Prediction of acute renal failure after cardiac surgery: retrospective cross-validation of a clinical algorithm

Nephrol Dial Transplant. 2003 Jan;18(1):77-81. doi: 10.1093/ndt/18.1.77.


Background: Acute renal failure (ARF) after cardiac surgery is associated with high costs and a poor prognosis. Based on the results of a large US study, an algorithm has been developed for predicting ARF from pre-operative risk factors. The aim of this study was to cross-validate this algorithm in a patient population from Europe, and to assess its usefulness as a clinical tool.

Methods: All coronary bypass and valvular surgery patients from a 5-year period were included. Data on pre-operative risk factors for all patients who developed dialysis-dependent ARF and for a random sample of patients without ARF were retrospectively obtained from hospital databases and medical records. For each patient, a risk score for ARF was calculated on the basis of the algorithm. The sensitivity, specificity, positive and negative predictive values and area under receiver operating characteristic (ROC) curve of the score's ability to predict ARF were estimated.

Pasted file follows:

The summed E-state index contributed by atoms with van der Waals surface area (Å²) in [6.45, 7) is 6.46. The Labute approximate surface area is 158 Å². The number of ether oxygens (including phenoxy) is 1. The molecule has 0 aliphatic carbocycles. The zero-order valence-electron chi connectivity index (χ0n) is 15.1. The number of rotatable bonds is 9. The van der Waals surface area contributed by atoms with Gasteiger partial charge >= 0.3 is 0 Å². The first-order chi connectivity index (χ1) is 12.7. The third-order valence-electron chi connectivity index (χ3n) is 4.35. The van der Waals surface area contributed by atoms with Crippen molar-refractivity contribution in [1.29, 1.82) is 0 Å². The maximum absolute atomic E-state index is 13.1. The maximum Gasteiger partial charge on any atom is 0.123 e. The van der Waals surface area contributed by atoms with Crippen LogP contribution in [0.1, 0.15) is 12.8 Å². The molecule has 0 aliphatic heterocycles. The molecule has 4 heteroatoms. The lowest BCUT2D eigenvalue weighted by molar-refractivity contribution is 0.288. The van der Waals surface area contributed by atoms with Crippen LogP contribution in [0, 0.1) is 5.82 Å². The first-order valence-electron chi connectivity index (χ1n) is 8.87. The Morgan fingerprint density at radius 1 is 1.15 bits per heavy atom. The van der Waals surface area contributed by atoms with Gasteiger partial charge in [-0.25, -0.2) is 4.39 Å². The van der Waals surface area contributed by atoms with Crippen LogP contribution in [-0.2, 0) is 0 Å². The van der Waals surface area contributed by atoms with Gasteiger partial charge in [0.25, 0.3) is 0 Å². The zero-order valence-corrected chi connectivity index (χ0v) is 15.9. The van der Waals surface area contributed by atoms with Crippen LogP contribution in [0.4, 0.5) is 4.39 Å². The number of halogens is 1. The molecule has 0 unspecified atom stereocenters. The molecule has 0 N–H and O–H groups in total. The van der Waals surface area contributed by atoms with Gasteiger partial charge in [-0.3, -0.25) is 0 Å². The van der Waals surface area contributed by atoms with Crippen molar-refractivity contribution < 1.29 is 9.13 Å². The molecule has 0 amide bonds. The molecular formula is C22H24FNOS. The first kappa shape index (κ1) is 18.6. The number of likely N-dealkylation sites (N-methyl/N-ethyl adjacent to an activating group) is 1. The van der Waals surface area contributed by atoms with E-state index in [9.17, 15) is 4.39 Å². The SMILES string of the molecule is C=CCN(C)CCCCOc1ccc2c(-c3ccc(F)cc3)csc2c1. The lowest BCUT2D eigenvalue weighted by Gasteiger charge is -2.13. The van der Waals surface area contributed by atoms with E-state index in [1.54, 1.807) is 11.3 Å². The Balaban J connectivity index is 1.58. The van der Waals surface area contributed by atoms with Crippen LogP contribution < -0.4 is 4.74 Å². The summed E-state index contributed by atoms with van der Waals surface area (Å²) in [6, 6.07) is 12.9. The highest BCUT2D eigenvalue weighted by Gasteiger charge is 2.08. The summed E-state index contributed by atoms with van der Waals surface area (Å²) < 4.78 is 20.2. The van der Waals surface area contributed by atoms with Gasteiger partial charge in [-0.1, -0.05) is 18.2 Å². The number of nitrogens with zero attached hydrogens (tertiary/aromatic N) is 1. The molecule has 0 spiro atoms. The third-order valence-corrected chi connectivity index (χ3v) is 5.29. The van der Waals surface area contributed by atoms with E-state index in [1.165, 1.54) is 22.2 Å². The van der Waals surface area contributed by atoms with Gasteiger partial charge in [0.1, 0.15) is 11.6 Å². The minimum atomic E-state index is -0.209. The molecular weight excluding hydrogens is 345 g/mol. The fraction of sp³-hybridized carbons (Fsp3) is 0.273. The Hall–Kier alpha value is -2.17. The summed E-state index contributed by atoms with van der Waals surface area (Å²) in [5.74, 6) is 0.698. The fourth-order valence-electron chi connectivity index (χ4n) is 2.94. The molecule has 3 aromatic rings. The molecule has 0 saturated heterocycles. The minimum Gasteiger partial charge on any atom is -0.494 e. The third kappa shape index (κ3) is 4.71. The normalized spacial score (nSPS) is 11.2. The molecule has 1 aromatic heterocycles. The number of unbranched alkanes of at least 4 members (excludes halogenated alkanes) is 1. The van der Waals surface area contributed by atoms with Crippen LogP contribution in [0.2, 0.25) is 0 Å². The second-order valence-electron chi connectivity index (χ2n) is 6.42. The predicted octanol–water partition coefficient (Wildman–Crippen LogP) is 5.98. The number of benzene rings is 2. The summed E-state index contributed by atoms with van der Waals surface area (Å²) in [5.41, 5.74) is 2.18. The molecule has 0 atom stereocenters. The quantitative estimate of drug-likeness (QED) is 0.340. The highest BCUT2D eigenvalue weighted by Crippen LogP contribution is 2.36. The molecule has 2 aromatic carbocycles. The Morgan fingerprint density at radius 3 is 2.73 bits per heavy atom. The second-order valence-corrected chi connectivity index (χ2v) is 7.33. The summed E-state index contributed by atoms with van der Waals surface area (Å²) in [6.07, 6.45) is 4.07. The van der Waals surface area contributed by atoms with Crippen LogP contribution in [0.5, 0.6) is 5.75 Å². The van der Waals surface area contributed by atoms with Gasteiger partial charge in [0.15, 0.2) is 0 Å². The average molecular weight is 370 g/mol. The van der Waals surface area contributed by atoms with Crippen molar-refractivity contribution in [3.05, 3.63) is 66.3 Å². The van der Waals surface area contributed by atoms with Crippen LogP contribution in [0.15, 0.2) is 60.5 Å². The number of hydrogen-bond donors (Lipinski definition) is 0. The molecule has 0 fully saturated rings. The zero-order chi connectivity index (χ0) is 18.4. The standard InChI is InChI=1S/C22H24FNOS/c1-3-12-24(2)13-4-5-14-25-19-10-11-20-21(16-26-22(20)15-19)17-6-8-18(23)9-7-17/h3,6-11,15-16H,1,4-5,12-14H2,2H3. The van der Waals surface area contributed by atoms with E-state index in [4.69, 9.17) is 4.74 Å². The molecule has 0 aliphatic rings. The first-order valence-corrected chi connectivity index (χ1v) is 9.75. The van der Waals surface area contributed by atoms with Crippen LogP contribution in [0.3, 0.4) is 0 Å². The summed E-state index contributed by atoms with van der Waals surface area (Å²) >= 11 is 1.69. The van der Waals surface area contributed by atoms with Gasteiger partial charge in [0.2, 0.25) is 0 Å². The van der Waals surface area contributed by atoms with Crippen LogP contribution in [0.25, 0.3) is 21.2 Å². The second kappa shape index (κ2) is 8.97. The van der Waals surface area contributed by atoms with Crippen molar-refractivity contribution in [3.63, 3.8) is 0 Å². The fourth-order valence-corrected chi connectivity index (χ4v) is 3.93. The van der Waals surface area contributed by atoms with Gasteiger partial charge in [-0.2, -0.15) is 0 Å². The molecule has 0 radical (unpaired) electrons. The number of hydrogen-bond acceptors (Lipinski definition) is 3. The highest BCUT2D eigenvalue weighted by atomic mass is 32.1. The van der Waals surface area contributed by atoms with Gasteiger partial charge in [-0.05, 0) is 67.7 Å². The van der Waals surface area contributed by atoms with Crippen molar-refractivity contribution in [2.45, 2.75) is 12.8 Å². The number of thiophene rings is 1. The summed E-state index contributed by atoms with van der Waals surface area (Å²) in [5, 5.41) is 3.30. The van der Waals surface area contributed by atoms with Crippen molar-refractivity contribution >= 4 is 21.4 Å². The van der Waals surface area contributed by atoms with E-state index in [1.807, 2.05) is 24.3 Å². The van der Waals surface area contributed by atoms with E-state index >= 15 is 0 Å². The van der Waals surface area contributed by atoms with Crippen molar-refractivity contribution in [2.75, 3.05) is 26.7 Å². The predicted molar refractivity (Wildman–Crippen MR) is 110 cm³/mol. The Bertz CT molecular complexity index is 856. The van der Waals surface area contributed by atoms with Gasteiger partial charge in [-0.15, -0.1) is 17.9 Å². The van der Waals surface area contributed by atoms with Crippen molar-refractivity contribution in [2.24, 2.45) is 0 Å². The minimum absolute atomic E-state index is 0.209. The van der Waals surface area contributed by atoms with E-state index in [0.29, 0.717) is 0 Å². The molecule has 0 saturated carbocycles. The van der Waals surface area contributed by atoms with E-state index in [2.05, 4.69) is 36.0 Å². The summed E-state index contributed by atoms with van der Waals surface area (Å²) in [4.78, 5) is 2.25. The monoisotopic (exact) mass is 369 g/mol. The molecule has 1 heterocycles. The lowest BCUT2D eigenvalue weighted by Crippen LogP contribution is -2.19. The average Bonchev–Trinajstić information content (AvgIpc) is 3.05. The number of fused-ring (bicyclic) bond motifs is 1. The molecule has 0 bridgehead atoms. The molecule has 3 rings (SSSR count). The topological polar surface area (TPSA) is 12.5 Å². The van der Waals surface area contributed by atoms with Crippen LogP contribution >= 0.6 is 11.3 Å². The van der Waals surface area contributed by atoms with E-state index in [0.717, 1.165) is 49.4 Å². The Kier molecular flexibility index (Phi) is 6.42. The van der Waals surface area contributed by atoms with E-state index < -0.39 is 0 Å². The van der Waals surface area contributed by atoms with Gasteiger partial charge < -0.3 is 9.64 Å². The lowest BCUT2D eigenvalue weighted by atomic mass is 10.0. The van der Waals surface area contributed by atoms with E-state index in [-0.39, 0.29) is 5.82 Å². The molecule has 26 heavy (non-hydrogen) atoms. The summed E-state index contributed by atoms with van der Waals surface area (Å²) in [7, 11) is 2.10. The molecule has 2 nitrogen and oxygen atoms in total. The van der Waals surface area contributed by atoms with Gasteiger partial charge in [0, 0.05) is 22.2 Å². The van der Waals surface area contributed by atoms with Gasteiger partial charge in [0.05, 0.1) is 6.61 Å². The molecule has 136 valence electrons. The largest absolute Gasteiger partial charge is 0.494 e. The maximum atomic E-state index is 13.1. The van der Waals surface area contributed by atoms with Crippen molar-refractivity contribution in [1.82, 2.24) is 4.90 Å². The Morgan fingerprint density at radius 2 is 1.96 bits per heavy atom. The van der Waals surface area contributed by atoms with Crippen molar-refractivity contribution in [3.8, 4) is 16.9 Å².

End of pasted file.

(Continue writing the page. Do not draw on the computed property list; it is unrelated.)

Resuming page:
Results: 2037 patients were included. The risk of ARF was 1.9%, and the area under the ROC curve 0.71. For a risk score of 6 or higher, the sensitivity was 0.53, the specificity 0.71, the positive predictive value 0.03 and the negative predictive value 0.99.

Conclusions: The validity of the algorithm was confirmed in a population differing in several aspects from the US populations where it was developed. Although it is useful for estimating the risk of ARF in groups of patients, the low risk of ARF limits the algorithm's ability to predict the outcome for individual patients.

MeSH terms

  • Acute Kidney Injury / epidemiology*
  • Algorithms
  • Coronary Artery Bypass / adverse effects*
  • Female
  • Humans
  • Male
  • Multivariate Analysis
  • Predictive Value of Tests
  • Prognosis
  • Reproducibility of Results
  • Retrospective Studies
  • Vascular Surgical Procedures / adverse effects*